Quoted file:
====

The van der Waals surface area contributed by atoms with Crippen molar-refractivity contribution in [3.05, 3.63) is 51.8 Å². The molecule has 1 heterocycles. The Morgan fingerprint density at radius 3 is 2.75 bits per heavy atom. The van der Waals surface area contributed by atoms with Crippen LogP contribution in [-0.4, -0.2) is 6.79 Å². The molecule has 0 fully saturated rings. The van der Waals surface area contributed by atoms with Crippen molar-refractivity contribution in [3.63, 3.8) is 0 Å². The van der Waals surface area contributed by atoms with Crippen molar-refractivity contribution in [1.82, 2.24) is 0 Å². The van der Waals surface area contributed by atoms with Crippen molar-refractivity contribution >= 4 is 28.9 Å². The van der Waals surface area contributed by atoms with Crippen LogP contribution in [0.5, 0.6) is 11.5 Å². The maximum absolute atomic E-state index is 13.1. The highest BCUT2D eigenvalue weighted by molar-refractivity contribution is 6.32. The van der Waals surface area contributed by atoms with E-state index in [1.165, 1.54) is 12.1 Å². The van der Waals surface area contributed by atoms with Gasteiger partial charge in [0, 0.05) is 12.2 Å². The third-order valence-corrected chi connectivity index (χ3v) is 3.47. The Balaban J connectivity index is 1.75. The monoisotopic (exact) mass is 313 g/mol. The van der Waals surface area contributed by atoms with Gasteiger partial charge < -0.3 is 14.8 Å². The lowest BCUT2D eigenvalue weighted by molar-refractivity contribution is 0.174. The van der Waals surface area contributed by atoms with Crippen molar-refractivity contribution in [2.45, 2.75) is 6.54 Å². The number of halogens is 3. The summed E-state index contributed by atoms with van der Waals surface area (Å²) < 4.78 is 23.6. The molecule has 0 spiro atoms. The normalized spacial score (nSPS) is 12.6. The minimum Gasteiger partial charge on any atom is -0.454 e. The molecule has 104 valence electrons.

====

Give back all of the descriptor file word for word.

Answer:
The van der Waals surface area contributed by atoms with Crippen molar-refractivity contribution in [3.05, 3.63) is 51.8 Å². The molecule has 1 heterocycles. The Morgan fingerprint density at radius 3 is 2.75 bits per heavy atom. The van der Waals surface area contributed by atoms with Crippen LogP contribution in [-0.4, -0.2) is 6.79 Å². The molecule has 0 fully saturated rings. The van der Waals surface area contributed by atoms with Crippen molar-refractivity contribution in [3.63, 3.8) is 0 Å². The van der Waals surface area contributed by atoms with Crippen molar-refractivity contribution in [1.82, 2.24) is 0 Å². The van der Waals surface area contributed by atoms with Crippen molar-refractivity contribution >= 4 is 28.9 Å². The van der Waals surface area contributed by atoms with Crippen LogP contribution in [0.5, 0.6) is 11.5 Å². The maximum absolute atomic E-state index is 13.1. The highest BCUT2D eigenvalue weighted by molar-refractivity contribution is 6.32. The van der Waals surface area contributed by atoms with E-state index in [1.165, 1.54) is 12.1 Å². The van der Waals surface area contributed by atoms with Gasteiger partial charge in [0, 0.05) is 12.2 Å². The third-order valence-corrected chi connectivity index (χ3v) is 3.47. The Balaban J connectivity index is 1.75. The monoisotopic (exact) mass is 313 g/mol. The van der Waals surface area contributed by atoms with Gasteiger partial charge < -0.3 is 14.8 Å². The lowest BCUT2D eigenvalue weighted by molar-refractivity contribution is 0.174. The van der Waals surface area contributed by atoms with Crippen molar-refractivity contribution in [2.45, 2.75) is 6.54 Å². The number of halogens is 3. The summed E-state index contributed by atoms with van der Waals surface area (Å²) < 4.78 is 23.6. The molecule has 0 spiro atoms. The normalized spacial score (nSPS) is 12.6. The minimum Gasteiger partial charge on any atom is -0.454 e. The molecule has 104 valence electrons.